Programming Difficulties for New Dads

Learn about programming difficulties for new dads when it comes to strength training and how to adjust training to stay strong and healthy.

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Programming Difficulties for New Dads

Having a newborn changes your life, and training has to change as well.

For a dad, the change is different than for a mom. For the mom, she undergoes physical changes for 9-10 months leading up to the birth, so her training has to change prior to birth.

For fathers, however, their changing (mostly) does not change before the birth. At birth it changes drastically.

This is an especially busy time for fathers, and part of it is the lack of predictability. When will the baby sleep (when will mom sleep). You might think you were going to train and then mom falls asleep and you’re watching the kid.

Flexibility is required in your training for these programming difficulties for new dads.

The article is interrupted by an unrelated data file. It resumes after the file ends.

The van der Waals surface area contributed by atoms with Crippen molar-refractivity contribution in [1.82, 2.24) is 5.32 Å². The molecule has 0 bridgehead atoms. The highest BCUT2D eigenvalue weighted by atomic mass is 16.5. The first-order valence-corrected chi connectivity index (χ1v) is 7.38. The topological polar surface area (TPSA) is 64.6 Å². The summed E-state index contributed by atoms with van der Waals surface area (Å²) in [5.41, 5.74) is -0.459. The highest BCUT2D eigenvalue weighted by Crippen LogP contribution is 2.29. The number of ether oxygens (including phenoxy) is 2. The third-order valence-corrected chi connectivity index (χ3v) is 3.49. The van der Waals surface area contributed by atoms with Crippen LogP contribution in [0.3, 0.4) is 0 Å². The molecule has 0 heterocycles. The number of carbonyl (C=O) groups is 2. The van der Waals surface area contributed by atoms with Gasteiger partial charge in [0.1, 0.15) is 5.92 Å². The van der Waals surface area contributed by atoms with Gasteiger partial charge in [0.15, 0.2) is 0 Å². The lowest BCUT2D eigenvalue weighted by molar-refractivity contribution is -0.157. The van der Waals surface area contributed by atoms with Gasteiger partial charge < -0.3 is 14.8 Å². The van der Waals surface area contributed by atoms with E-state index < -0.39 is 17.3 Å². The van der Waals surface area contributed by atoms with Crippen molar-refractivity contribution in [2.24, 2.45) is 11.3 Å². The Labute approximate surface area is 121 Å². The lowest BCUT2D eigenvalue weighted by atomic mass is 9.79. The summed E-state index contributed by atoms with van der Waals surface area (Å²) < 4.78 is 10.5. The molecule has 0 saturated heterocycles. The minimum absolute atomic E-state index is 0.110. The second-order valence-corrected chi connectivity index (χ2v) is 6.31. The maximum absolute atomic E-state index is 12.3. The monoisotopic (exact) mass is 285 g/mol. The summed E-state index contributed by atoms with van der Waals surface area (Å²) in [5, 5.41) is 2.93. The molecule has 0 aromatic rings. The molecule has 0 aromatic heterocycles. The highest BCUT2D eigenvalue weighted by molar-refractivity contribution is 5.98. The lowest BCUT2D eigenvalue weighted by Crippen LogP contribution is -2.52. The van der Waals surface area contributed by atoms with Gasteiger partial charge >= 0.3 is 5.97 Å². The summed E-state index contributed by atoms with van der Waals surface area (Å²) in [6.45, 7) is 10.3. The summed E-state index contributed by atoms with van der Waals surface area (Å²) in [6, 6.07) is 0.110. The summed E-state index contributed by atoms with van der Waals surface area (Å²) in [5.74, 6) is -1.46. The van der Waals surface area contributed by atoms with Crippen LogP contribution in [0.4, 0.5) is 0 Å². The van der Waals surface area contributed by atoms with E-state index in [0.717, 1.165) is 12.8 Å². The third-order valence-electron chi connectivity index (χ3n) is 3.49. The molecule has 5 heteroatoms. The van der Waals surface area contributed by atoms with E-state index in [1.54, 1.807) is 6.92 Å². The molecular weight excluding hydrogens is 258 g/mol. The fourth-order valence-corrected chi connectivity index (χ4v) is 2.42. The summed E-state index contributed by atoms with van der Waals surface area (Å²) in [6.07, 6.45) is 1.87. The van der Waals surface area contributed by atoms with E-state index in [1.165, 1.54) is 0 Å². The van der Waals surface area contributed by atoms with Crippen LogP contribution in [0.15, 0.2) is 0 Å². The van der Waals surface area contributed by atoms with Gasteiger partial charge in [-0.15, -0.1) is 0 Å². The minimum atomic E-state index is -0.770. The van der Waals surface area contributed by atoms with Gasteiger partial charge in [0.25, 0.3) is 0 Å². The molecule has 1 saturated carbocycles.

Programming Solutions for New Dads

If you have a coach, it’s important to talk to your coach prior to the birth about what is likely realistic (this will change). Lower your expectations for how long training will be. You might also have to cut training sessions short.

Both Andrew and Niki have seen many clients train with their babies in the gym. This is fine.

Something like a one life a day program is probably what is called for. It helps if you have a home gym or at least some equipment at home.

If you don’t have a home gym, you need to make your gym as convenient as possible. Something that is on the way to work and open early so you can workout early is likely ideal.

Working out before bed affects sleep.

Overcoming programming difficulties for new dads also tends to involve more autoregulation and lifter control. The client might decrease the weight and volume a bit if they’re exhausted. If they’re feeling good, they might go for extra reps or an extra set.

Aim for at least 3 workouts a week. Think about getting in a training session over a series of workouts, as opposed to one longer workout.

Mindset Shift for New Dads

How you define training and training sessions and how you identify that will have to change. 4 sessions of 90 minutes a week is probably over. Uninterrupted training sessions and full body training sessions are probably on hold for a bit.

Productive, useful training, however, does not have to look like that. Planning, preparing, and completing something each week is massively better than taking weeks or months off.

Here are some thoughts on overcoming programming difficulties for new dads.




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